The Stages of Debilitating Depression and Anxiety Explained by Movies
So, you want to know what it’s like to be plagued with unrelenting depression and anxiety. Dear god, why?
First, some background.
I’ve talked a lot about how much I hate being pregnant. And I do. It’s basically a garbage time that ends in a wonderful rainbow of wondrous preciousness. But when I talked before about the physical grossness and hormonal nonsense, that wasn’t the whole story. Other stuff went on that made that nine months, and, if I’m being honest with myself, several months before that, so rough.
Last year, something happened. And like the last time something happened, it didn’t happen to me, but it did happen to me. This has been an impossible thing to reconcile in my life, that everything that has ever happened to me happened not to me, but to someone else. My story is not my own, and never has been, but it is. I don’t know how else to describe it, because it’s never been mine to describe. I am a peripheral character in every major event of my own life, at most the sidelined spouse, watching the person I love most suffer and try and do and me never being able to *do* at all, let alone rescue.
When people describe events like this in their lives, they sometimes describe it as the bottom dropping out. And that’s what it is. The immediate fall is sudden and terrifying. But what I only now know is that I’m still falling, that I’ve been falling for a year. And that fall is slow, so slow that I didn’t know I was falling at all. Because I could mostly keep it together, and be happy and feel normal, feel like myself. Then, every now and then, gravity would shift and I’d plummet again. This manifested in huge life decisions. I quit my job, I dropped out of my master’s program, I changed careers, albeit a career change I had always wanted to make, but not at six months pregnant.
I don’t want to make this a “when you are a parent” thing, as though parents have some arbitrarily assigned wisdom, but when you are responsible for the care and love of other humans, you do your best. Some of us are lucky enough to be able to do so without so much as a hiccup. I am lucky in that I was never so low as to be unable to care for my daughter, to now be able to care for both my children. And my marriage was deeply strengthened by everything that happened, and what was good even in the worst moments was made only happier. And I was able to work, to get shit done as I needed to. And it all felt automatic, happening without a lot of exertion. But the cracks formed in other areas, all inside.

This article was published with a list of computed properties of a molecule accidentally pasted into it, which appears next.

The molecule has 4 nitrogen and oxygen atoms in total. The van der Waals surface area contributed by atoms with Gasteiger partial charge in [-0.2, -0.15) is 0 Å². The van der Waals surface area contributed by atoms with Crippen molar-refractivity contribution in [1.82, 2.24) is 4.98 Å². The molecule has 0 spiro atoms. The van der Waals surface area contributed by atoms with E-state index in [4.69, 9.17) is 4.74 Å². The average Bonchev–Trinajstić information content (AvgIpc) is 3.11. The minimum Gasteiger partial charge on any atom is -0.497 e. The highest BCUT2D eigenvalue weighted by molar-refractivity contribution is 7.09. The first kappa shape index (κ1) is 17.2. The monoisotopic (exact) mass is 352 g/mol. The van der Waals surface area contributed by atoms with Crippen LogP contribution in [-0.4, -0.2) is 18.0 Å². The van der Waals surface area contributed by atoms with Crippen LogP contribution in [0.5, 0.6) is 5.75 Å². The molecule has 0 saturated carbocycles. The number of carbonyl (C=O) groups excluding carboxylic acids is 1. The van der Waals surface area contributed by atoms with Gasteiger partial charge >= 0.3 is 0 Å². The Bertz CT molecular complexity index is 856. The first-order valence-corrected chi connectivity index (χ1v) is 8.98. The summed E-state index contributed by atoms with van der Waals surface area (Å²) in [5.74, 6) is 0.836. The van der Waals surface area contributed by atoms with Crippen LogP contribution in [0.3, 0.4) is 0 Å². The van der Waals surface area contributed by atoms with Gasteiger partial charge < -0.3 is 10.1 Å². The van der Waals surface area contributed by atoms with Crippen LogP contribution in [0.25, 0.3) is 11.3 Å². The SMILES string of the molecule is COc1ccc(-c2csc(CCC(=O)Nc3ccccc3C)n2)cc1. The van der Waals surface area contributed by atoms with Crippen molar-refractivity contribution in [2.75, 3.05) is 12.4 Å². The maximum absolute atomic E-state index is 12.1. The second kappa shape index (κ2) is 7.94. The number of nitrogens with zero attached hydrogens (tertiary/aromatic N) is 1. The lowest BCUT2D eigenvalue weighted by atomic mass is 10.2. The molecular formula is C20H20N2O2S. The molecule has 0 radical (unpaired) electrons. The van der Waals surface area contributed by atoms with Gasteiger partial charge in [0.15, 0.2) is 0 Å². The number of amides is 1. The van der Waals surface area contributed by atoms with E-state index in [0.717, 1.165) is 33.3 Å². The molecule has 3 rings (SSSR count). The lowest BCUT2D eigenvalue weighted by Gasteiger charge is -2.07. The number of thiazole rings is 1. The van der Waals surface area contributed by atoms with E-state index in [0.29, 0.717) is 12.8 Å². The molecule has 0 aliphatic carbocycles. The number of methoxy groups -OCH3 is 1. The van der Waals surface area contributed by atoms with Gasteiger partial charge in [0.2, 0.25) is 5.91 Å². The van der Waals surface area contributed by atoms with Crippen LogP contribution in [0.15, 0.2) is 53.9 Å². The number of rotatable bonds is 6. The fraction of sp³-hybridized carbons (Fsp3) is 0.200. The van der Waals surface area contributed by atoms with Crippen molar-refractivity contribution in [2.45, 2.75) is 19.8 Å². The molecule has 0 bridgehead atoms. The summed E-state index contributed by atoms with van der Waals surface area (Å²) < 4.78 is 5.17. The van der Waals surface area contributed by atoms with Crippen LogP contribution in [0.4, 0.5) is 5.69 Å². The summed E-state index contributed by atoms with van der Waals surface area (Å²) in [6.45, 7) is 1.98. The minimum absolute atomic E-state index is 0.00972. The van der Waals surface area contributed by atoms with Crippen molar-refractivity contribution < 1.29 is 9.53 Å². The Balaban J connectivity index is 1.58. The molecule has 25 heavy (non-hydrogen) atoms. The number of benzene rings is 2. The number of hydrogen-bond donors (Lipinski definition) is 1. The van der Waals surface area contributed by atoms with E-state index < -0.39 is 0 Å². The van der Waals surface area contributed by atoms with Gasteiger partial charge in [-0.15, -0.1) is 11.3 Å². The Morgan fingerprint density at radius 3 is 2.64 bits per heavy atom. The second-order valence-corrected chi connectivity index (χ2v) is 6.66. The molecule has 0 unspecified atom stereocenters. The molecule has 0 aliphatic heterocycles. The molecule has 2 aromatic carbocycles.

As a side effect of my life as a passenger to other people’s experiences, I now feel the traumas of others too strongly. News stories about injustice and pain and tragedy, I find myself completely destroyed, which one would think would be a good thing, the makings of a true social justice warrior, but I am instead rendered paralyzed, useless, a vessel of only feelings and no ability to act.
And it’s desperately affected my ability to write. I can’t defend my position on things anymore. When even slightly challenged or questioned, the amount of whelm in my body shifts into “over” position and I become this boiling kettle of thoughts and nerves and my brain shuts down.
So I withdraw. I want to be left alone, ignored, to be forgotten entirely. While I also desperately want and grasp for something I cannot understand—professional success? Friendship? Something that’s mine? I don’t know what it is. I know I am restless and in need of something. I don’t know what it is. And I don’t know how to find it.
So, I look to Hollywood.
The Stages of Crippling Depression and Anxiety as Explained by the Movies
The Tired Stage
Sometimes you’re physically tired, sometimes you’re emotionally over it, sometimes you’re barely there, but any way you cut it, everything below (or above) the waist is kaput.
The Dali-esque Surreal Stage
I don’t know what’s real, what’s not, if I checked out for a solid 30 minutes and missed anything or what and there might be aliens, I’m not sure, but this stage just feels off. Like you’re just slightly dreaming through your day.
The I FEEL ALL THE THINGS Stage
Kevin Bacon gets it. This stage has so many emotions brewing within you and no way out. No way out except…THROUGH DANCE. And aerial cartwheels.
The I Felt Too Much and Now My Feels Are Broken Stage
Basically you’re just eternally falling down a damn hill, but you kind of don’t care because you can’t care.
The Unrelenting Sadness Stage
Watching the ending of Requiem for a Dream. Not living it. Just watching it. No, it doesn’t really help to know things could be worse.
The Lost and Restless and Mad about It Stage
I don’t know why I goddamn feel this way or how to fix it or if fixing it is even possible. Someone punch somebody.
The Paralyzed Stage
It’s this picture of a rock. Just stare at it for a while and pretend it’s a really slow movie.
The I-Have-To-Physically-Move-My-Body-Through-This-Storm-Inside-Because-I-Have-Shit-To-Do Stage
BRB let me just lift this giant mountain of pain and terribleness and carry it over here for a minute so I can get through the day.
The Tiny Bit of Hope Stage
The end of Snowpiercer on repeat for a few days. Maybe everything works out just fine. Maybe it doesn’t. Choose your own adventure, I suppose. Either way, polar bears!
Ultimately, I’m going to be OK. I’ll probably not be OK again and then OK again and I won’t ever quite know how or why. But, either way,
polar bears! it helps that you guys have my back, always, every time.
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